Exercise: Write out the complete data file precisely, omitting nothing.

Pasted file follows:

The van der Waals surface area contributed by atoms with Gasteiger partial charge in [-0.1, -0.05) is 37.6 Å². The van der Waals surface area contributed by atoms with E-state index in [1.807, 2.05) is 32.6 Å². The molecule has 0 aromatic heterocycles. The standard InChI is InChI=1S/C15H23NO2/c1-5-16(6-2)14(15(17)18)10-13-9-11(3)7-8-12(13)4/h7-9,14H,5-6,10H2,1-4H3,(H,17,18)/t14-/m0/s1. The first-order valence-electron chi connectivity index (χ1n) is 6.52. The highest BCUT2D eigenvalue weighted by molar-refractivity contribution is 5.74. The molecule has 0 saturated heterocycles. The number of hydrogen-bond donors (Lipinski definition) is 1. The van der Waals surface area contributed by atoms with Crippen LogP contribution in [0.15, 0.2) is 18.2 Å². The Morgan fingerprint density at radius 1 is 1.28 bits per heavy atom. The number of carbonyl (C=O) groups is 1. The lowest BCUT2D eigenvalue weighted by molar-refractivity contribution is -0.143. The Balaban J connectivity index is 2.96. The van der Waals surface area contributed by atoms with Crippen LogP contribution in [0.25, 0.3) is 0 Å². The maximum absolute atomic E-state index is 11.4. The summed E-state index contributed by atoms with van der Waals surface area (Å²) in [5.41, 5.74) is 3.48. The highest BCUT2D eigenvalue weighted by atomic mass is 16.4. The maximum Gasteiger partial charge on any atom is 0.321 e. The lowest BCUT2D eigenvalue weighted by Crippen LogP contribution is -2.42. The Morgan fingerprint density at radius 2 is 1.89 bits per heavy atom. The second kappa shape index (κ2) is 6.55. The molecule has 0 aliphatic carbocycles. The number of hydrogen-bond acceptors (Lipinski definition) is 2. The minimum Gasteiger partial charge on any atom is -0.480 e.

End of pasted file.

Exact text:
The van der Waals surface area contributed by atoms with Gasteiger partial charge in [-0.1, -0.05) is 37.6 Å². The van der Waals surface area contributed by atoms with E-state index in [1.807, 2.05) is 32.6 Å². The molecule has 0 aromatic heterocycles. The standard InChI is InChI=1S/C15H23NO2/c1-5-16(6-2)14(15(17)18)10-13-9-11(3)7-8-12(13)4/h7-9,14H,5-6,10H2,1-4H3,(H,17,18)/t14-/m0/s1. The first-order valence-electron chi connectivity index (χ1n) is 6.52. The highest BCUT2D eigenvalue weighted by molar-refractivity contribution is 5.74. The molecule has 0 saturated heterocycles. The number of hydrogen-bond donors (Lipinski definition) is 1. The van der Waals surface area contributed by atoms with Crippen LogP contribution in [0.15, 0.2) is 18.2 Å². The Morgan fingerprint density at radius 1 is 1.28 bits per heavy atom. The number of carbonyl (C=O) groups is 1. The lowest BCUT2D eigenvalue weighted by molar-refractivity contribution is -0.143. The Balaban J connectivity index is 2.96. The van der Waals surface area contributed by atoms with Crippen LogP contribution in [0.25, 0.3) is 0 Å². The maximum absolute atomic E-state index is 11.4. The summed E-state index contributed by atoms with van der Waals surface area (Å²) in [5.41, 5.74) is 3.48. The highest BCUT2D eigenvalue weighted by atomic mass is 16.4. The maximum Gasteiger partial charge on any atom is 0.321 e. The lowest BCUT2D eigenvalue weighted by Crippen LogP contribution is -2.42. The Morgan fingerprint density at radius 2 is 1.89 bits per heavy atom. The second kappa shape index (κ2) is 6.55. The molecule has 0 aliphatic carbocycles. The number of hydrogen-bond acceptors (Lipinski definition) is 2. The minimum Gasteiger partial charge on any atom is -0.480 e.